Tdap Vaccine Information
Proof of Tdap vaccine REQUIRED for all 7th graders
If your seventh grade student does not have proof of the TDap Immunization on files, as required by law, your child may not be allowed to return to school until the proof is provided to the school
TDap is a booster vaccine that protects preteens and adults from the three dangerous diseases of tetanus, diphtheria, and whooping cough (also called pertussis). The Tdap immunization is usually given to children who are 11- or 12-years-old. Beginning in 2013, all South Carolina seventh grade students are now required to show proof of having the Tdap vaccine. Under the new requirement, any Tdap vaccine given on or after the seventh birthday will be accepted.
Please know that the district wants to support families any way it can in meeting this requirement. However, seventh grade students out of compliance with this state requirement may not be allowed to attend school until this proof is submitted. If you need information about additional clinic opportunities or have any concerns regarding transportation, please contact your school nurse at the school your child attends.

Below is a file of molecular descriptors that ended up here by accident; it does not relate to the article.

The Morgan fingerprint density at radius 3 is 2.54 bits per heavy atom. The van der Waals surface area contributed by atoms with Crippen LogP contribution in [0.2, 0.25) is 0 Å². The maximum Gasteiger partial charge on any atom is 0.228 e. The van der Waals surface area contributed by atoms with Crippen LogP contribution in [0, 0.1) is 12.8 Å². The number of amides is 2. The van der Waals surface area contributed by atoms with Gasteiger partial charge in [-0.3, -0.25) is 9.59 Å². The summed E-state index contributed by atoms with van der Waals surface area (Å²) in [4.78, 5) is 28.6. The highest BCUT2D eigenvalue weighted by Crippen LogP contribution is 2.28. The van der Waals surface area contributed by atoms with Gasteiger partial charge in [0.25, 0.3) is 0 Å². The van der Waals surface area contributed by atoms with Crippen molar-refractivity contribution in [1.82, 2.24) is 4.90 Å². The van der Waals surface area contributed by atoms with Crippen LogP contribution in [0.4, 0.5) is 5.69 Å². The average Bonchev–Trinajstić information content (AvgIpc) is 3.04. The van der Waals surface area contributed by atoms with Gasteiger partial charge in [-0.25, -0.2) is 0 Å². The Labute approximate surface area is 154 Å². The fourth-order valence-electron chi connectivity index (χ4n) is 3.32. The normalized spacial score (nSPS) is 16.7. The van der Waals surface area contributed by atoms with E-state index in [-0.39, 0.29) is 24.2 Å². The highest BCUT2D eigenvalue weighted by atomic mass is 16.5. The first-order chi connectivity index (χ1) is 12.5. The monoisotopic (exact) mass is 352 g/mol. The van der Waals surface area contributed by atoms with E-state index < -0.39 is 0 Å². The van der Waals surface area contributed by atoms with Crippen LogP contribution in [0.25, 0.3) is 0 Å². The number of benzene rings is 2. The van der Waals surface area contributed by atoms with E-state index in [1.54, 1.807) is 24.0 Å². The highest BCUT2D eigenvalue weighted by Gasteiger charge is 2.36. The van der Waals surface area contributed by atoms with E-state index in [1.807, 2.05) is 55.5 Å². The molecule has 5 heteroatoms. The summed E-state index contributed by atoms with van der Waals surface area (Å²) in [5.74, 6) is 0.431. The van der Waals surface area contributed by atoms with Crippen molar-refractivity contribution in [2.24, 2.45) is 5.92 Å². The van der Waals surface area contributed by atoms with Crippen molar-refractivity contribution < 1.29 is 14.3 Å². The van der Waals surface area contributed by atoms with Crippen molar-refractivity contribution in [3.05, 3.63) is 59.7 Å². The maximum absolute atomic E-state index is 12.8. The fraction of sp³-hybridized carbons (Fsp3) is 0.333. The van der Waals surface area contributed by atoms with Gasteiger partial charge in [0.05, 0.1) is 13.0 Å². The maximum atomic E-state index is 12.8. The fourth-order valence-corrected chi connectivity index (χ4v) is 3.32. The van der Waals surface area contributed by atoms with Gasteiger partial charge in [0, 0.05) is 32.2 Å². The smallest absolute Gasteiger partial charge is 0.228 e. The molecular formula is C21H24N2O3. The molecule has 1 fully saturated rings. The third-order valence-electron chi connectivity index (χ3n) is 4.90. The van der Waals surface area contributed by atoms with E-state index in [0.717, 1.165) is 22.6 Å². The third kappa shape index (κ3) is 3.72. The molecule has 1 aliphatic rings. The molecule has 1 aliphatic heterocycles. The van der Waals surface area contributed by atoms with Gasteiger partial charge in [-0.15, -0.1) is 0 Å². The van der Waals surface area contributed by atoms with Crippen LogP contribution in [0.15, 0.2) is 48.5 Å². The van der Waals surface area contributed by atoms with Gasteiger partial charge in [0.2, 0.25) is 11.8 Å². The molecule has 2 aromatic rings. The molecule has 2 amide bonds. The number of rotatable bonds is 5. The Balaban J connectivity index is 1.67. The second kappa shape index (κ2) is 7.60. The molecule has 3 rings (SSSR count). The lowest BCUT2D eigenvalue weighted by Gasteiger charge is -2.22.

What is the Tdap (Tetanus, Diphtheria, Pertussis) Vaccine?
The Tdap vaccine can prevent tetanus, diphtheria, and pertussis.
Diphtheria and pertussis spread from person to person. Tetanus enters the body through cuts or wounds.
- TETANUS (T) causes painful stiffening of the muscles. Tetanus can lead to serious health problems, including being unable to open the mouth, having trouble swallowing and breathing, or death.
- DIPHTHERIA (D) can lead to difficulty breathing, heart failure, paralysis, or death.
- PERTUSSIS (aP), also known as “whooping cough,” can cause uncontrollable, violent coughing which makes it hard to breathe, eat, or drink. Pertussis can be extremely serious in babies and young children, causing pneumonia, convulsions, brain damage, or death. In teens and adults, it can cause weight loss, loss of bladder control, passing out, and rib fractures from severe coughing.
Tdap is only for children 7 years and older, adolescents, and adults.
Adolescents should receive a single dose of Tdap, preferably at age 11 or 12 years.
Pregnant women should get a dose of Tdap during every pregnancy, to protect the newborn from pertussis. Infants are most at risk for severe, life-threatening complications from pertussis.
Adults who have never received Tdap should get a dose of Tdap.
Also, adults should receive a booster dose every 10 years, or earlier in the case of a severe and dirty wound or burn. Booster doses can be either Tdap or Td (a different vaccine that protects against tetanus and diphtheria but not pertussis).
Tdap may be given at the same time as other vaccines.
Talk with your health care provider
For additional information on the Tdap Vaccine, visit the Centers for Disease Control and Prevention's (CDC) Tdap Vaccine Information Statement (VIS)